Academic redshirting: Give students more time

Selective colleges should “redshirt” disadvantaged students, giving them an extra year of college prep, writes Grinnell’s president. It works for football players, he argues.

Also on Community College Spotlight: Police used pepper spray on protesters who stormed a board meeting at Santa Monica City College. They object to the college’s plans to charge premium pricing for priority access to high-demand classes.

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Comments

  1. The US service academies have been using this model for decades, I think originally limited to and maybe primarily for, enlisted service members who need a (single) prep year to prepare for the incredibly tough first year at the academies. Not only are the academics very tough at the academies, but the military and fitness requirements are both tough and time-intensive. However, they do not admit kids who don’t even have HS-level skills; they are dealing with kHS grads who have outstanding records in enlisted specialties and who have won competitve admission to the academy, contingent on successful completion of the prep year. There are also non-active-duty kids who need an extra year, but my impression (from parents of a kid who did this) that they are a minority and likely to be from military families who understand the military lifestyle.

    I think too many of the programs designed for disadvantaged kids are dealing with a preparation gap large enough to make the model only of limited success. Trying to take kids with MS-level preparation, or less, and prepare them for real collge or vocational programs in 1-2 years is incredibly tough. Not only do they have academic weaknesses, they are also likely not to have the (in-class, studying etc) skills of successful students.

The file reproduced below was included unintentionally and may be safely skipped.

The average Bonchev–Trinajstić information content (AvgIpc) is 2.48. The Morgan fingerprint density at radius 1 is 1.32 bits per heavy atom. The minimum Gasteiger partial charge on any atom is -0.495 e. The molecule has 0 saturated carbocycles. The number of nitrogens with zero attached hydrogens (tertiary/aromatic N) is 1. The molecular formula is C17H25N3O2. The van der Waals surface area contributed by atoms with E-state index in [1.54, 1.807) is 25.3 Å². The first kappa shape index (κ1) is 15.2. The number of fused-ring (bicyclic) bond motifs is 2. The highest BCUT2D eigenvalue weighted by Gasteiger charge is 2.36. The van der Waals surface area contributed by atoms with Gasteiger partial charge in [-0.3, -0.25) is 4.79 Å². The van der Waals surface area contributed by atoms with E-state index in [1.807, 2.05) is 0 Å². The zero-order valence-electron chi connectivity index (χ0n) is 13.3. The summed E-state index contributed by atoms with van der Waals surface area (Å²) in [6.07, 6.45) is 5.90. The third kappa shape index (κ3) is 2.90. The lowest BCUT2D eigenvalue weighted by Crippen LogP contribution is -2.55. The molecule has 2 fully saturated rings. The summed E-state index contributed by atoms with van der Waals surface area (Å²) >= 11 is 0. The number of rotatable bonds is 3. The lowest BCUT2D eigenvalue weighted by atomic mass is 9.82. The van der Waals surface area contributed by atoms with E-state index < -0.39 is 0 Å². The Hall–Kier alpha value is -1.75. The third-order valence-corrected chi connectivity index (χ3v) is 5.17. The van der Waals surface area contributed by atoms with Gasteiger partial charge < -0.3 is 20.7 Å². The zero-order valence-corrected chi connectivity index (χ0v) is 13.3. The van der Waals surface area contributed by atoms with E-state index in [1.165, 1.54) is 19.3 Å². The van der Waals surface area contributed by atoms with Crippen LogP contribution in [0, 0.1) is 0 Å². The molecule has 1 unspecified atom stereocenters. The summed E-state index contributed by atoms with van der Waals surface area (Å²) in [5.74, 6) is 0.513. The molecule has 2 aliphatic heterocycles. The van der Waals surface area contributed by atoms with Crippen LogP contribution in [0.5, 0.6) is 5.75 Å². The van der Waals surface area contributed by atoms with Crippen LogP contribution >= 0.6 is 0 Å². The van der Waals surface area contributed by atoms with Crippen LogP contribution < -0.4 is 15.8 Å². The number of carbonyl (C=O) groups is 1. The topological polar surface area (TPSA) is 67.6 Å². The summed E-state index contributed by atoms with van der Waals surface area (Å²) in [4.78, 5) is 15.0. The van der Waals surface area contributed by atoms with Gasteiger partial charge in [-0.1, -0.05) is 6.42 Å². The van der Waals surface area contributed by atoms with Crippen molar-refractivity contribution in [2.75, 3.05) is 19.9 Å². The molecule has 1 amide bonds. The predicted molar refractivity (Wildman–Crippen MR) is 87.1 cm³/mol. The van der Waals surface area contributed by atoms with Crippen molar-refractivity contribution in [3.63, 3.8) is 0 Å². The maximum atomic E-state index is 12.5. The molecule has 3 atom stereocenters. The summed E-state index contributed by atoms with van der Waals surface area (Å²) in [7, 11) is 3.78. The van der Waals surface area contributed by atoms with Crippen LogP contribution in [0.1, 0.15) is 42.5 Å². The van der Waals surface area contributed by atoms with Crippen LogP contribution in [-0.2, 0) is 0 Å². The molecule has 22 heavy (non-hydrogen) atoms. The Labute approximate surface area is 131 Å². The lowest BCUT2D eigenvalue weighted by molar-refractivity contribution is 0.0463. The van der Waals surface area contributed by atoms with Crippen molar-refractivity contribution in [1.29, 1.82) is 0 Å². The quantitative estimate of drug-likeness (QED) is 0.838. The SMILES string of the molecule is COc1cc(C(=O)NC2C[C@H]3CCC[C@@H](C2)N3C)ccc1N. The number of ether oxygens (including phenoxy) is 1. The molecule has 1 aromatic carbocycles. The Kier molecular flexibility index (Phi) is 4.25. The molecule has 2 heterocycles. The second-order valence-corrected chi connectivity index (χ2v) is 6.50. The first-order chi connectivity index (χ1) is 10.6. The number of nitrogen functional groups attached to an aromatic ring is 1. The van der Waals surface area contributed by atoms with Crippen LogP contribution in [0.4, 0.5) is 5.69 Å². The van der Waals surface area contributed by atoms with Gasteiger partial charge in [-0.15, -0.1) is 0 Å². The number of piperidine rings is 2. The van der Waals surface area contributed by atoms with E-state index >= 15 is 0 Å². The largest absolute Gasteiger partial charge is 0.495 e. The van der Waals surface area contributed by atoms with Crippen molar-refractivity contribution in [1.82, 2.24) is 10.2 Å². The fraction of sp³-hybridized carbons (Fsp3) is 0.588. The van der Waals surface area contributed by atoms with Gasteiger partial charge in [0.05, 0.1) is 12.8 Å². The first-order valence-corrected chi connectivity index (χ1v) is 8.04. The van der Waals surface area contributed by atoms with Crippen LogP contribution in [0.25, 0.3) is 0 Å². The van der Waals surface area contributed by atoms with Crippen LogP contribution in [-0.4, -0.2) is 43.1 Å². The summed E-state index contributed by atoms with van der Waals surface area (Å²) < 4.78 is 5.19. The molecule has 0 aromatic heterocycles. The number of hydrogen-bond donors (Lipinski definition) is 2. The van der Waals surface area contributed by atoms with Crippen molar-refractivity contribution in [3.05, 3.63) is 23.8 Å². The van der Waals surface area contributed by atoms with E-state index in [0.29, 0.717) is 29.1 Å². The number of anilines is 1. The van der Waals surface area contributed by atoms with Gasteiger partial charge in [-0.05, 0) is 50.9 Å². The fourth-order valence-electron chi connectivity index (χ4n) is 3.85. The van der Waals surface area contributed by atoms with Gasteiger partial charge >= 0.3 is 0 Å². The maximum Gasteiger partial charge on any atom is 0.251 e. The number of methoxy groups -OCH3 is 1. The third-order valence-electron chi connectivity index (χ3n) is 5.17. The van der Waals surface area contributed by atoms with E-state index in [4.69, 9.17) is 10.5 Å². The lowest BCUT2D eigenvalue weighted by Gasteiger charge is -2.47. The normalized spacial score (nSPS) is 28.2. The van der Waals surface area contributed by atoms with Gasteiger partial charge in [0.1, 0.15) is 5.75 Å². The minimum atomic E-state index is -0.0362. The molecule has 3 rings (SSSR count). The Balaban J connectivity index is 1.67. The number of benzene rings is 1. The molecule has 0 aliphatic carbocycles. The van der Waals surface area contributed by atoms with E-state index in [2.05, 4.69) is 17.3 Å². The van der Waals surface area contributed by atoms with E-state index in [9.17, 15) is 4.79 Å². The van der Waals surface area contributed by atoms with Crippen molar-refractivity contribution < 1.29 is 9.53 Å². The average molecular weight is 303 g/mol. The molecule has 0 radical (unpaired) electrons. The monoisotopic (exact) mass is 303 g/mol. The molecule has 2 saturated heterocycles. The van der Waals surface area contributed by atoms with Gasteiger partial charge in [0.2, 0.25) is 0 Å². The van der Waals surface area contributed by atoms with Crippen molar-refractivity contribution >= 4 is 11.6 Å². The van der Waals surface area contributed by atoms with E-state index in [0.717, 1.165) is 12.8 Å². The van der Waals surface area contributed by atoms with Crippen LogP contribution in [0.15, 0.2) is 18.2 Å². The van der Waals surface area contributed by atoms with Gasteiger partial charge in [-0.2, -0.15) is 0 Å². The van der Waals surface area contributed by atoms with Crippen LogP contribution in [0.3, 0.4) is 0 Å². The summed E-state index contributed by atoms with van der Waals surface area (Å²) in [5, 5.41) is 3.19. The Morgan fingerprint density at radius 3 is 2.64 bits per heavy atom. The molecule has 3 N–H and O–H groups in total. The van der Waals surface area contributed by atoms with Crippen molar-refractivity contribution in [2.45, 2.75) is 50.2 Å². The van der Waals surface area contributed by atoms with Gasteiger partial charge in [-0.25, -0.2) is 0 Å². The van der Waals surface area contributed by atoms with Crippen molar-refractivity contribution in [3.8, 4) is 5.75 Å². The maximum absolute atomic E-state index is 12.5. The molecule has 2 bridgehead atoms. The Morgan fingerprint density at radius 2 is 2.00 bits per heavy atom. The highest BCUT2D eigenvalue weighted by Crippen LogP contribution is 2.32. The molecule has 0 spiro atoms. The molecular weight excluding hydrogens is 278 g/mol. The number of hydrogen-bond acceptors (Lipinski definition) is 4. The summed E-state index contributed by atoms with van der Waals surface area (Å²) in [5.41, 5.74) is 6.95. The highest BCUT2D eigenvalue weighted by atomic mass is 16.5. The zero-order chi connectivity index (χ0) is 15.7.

2. GEORGE LARSON says:

    I was not aware this program was open to non-active-duty kids who need an extra year.

    it was my understanding they wash out out quite a few from the prep programs. Some graduates told me the service academies seemed easy after the prep year.

    This does not sound like the kind of program for an unmotivated high school graduate could handle.

    • It isn’t; it’s for highly motivated, high-achieving enlisted kids who already have a significant skill set, but not necessarily strictly academic in nature.

      That’s why I have serious reservations about expecting such a model to correct deficiencies that developed over 13 years of “schooling” , let alone “fix” the unmotivated. At some point, reasonable people have to say “enough”; you’d better learn how to cut grass or wait tables because you’re off the taxpayer dime.

      I don’t know if any of the prep programs still take non-active-duty kids of active-duty-military families. The kid I knew went to a private prep school but had been accepted to one of the academies, contingent upon successful completion of the prep year, so perhaps it wasn’t an official program.